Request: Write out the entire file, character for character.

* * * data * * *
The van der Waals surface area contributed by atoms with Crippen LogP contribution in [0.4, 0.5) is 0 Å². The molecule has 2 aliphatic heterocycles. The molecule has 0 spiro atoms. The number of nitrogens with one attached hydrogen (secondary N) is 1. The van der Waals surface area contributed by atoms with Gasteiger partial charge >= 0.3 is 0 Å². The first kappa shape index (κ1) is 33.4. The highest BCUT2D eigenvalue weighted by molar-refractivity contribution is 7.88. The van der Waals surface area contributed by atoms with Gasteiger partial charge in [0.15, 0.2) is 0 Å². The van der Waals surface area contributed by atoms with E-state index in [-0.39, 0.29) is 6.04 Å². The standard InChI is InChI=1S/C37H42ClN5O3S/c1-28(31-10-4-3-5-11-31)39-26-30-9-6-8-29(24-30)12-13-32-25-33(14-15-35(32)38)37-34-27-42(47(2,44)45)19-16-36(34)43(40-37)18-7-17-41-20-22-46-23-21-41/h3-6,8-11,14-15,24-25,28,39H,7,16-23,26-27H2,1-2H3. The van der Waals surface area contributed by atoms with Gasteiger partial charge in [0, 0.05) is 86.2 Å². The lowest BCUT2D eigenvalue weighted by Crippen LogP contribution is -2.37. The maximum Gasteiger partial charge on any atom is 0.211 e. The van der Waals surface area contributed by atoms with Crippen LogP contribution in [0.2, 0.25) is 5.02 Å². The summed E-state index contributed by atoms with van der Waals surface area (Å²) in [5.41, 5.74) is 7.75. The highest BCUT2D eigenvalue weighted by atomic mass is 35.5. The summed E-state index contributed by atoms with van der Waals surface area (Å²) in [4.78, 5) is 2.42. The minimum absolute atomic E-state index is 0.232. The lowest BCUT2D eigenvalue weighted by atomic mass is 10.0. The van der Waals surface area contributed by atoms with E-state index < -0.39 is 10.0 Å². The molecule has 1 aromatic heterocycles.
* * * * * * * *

The van der Waals surface area contributed by atoms with Crippen LogP contribution in [0.4, 0.5) is 0 Å². The molecule has 2 aliphatic heterocycles. The molecule has 0 spiro atoms. The number of nitrogens with one attached hydrogen (secondary N) is 1. The van der Waals surface area contributed by atoms with Gasteiger partial charge >= 0.3 is 0 Å². The first kappa shape index (κ1) is 33.4. The highest BCUT2D eigenvalue weighted by molar-refractivity contribution is 7.88. The van der Waals surface area contributed by atoms with Gasteiger partial charge in [0.15, 0.2) is 0 Å². The van der Waals surface area contributed by atoms with E-state index in [-0.39, 0.29) is 6.04 Å². The standard InChI is InChI=1S/C37H42ClN5O3S/c1-28(31-10-4-3-5-11-31)39-26-30-9-6-8-29(24-30)12-13-32-25-33(14-15-35(32)38)37-34-27-42(47(2,44)45)19-16-36(34)43(40-37)18-7-17-41-20-22-46-23-21-41/h3-6,8-11,14-15,24-25,28,39H,7,16-23,26-27H2,1-2H3. The van der Waals surface area contributed by atoms with Gasteiger partial charge in [0, 0.05) is 86.2 Å². The lowest BCUT2D eigenvalue weighted by Crippen LogP contribution is -2.37. The maximum Gasteiger partial charge on any atom is 0.211 e. The van der Waals surface area contributed by atoms with Crippen LogP contribution in [0.2, 0.25) is 5.02 Å². The summed E-state index contributed by atoms with van der Waals surface area (Å²) in [5.41, 5.74) is 7.75. The highest BCUT2D eigenvalue weighted by atomic mass is 35.5. The summed E-state index contributed by atoms with van der Waals surface area (Å²) in [4.78, 5) is 2.42. The minimum absolute atomic E-state index is 0.232. The lowest BCUT2D eigenvalue weighted by atomic mass is 10.0. The van der Waals surface area contributed by atoms with E-state index < -0.39 is 10.0 Å². The molecule has 1 aromatic heterocycles.